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What We Owe Egypt

What has transformed Tunisia, Egypt, and Libya over the last two years has not been efforts by the outside world to improve these societies or their economies, but grassroots social movements intent on changing their countries’ political systems. The least that outsiders can do, especially in Egypt, is to stop channeling foreign aid to the former oppressors.

CAMBRIDGE – The question that still underlies much thinking about economic development is this: What can we do to kick-start economic growth and reduce poverty around the world? The “we” is sometimes the World Bank, sometimes the United States and other rich countries, and sometimes professors of development economics and their students huddled in a seminar room. It is on this question that the entire development-aid complex is based.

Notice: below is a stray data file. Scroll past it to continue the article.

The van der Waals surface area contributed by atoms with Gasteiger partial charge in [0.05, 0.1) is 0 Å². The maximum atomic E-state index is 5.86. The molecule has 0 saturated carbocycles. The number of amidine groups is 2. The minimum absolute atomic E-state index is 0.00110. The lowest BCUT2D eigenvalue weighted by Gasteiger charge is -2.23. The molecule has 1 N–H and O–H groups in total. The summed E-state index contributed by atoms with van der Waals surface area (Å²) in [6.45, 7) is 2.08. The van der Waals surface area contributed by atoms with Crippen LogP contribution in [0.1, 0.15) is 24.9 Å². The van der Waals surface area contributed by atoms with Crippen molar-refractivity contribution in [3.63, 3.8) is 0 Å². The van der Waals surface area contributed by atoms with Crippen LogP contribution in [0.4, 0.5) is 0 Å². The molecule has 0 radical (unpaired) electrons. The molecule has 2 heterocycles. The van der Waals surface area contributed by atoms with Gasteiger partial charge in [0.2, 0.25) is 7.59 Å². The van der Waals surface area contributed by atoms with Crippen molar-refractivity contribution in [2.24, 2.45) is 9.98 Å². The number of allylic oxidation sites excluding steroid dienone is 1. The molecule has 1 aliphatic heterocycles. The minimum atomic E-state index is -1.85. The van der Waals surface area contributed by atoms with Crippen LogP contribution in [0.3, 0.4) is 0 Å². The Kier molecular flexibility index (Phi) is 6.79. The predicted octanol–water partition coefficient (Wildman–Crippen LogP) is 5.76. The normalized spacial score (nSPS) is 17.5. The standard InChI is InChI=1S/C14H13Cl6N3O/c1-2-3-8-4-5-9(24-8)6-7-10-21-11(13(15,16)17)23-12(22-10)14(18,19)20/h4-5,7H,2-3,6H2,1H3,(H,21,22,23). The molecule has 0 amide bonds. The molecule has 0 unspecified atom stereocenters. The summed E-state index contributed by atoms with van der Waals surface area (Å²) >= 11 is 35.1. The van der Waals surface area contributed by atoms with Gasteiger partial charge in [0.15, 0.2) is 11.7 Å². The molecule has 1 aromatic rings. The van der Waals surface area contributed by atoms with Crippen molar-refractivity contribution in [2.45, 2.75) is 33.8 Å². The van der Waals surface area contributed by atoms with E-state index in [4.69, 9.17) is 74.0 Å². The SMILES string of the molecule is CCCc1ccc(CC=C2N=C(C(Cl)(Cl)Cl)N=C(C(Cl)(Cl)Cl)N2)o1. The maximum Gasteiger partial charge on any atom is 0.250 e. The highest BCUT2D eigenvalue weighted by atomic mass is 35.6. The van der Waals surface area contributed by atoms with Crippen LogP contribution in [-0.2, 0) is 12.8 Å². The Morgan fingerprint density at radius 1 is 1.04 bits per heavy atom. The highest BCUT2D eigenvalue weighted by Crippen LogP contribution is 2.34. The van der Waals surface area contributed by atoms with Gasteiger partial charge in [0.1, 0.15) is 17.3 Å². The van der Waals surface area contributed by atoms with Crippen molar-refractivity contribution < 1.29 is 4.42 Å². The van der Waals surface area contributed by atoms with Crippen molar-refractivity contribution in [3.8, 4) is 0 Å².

But what has transformed Tunisia, Egypt, and Libya over the last two years has not been efforts by the outside world to improve these societies or their economies, but grassroots social movements intent on changing their countries’ political systems. It started in Tunisia, where the revolution swept President Zine El Abidine Ben Ali’s repressive regime out of power. It then spread to Egypt and Libya, ending Hosni Mubarak’s and Muammar el-Qaddafi’s even more repressive and corrupt regimes.

The people who poured into the streets and risked their lives were fed up with the repression and the poverty that these regimes caused. The average Egyptian’s income level, for example, is just 12% of the average American’s, and Egyptians can expect to die 10 years sooner. Fully 20% of the population lives in dire poverty.

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